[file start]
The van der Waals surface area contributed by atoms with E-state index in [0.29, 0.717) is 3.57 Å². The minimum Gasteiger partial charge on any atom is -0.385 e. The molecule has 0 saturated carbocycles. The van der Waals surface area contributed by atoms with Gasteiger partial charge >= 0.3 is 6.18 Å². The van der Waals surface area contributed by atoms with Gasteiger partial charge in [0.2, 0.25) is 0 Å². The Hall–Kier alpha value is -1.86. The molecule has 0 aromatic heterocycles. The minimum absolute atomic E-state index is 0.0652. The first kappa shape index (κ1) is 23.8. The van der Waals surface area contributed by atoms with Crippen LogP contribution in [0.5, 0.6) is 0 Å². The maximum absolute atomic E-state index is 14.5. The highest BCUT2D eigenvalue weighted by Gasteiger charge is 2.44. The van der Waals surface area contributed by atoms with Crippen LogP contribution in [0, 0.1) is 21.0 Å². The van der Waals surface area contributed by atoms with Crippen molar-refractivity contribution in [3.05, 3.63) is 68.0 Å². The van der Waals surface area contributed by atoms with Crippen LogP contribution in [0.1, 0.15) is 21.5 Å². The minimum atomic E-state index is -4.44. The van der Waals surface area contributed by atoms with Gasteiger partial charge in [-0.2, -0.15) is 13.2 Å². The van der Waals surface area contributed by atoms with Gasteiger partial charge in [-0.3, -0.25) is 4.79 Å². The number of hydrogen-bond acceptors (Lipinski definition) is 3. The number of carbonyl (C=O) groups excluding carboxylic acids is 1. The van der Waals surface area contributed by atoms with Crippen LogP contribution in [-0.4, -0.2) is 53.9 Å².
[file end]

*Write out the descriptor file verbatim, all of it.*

The van der Waals surface area contributed by atoms with E-state index in [0.29, 0.717) is 3.57 Å². The minimum Gasteiger partial charge on any atom is -0.385 e. The molecule has 0 saturated carbocycles. The van der Waals surface area contributed by atoms with Gasteiger partial charge >= 0.3 is 6.18 Å². The van der Waals surface area contributed by atoms with Gasteiger partial charge in [0.2, 0.25) is 0 Å². The Hall–Kier alpha value is -1.86. The molecule has 0 aromatic heterocycles. The minimum absolute atomic E-state index is 0.0652. The first kappa shape index (κ1) is 23.8. The van der Waals surface area contributed by atoms with Crippen LogP contribution in [0.5, 0.6) is 0 Å². The maximum absolute atomic E-state index is 14.5. The highest BCUT2D eigenvalue weighted by Gasteiger charge is 2.44. The van der Waals surface area contributed by atoms with Crippen LogP contribution in [0, 0.1) is 21.0 Å². The van der Waals surface area contributed by atoms with Crippen molar-refractivity contribution in [3.05, 3.63) is 68.0 Å². The van der Waals surface area contributed by atoms with Crippen LogP contribution in [0.1, 0.15) is 21.5 Å². The minimum atomic E-state index is -4.44. The van der Waals surface area contributed by atoms with Gasteiger partial charge in [-0.2, -0.15) is 13.2 Å². The van der Waals surface area contributed by atoms with Gasteiger partial charge in [-0.3, -0.25) is 4.79 Å². The number of hydrogen-bond acceptors (Lipinski definition) is 3. The number of carbonyl (C=O) groups excluding carboxylic acids is 1. The van der Waals surface area contributed by atoms with Crippen LogP contribution in [-0.4, -0.2) is 53.9 Å².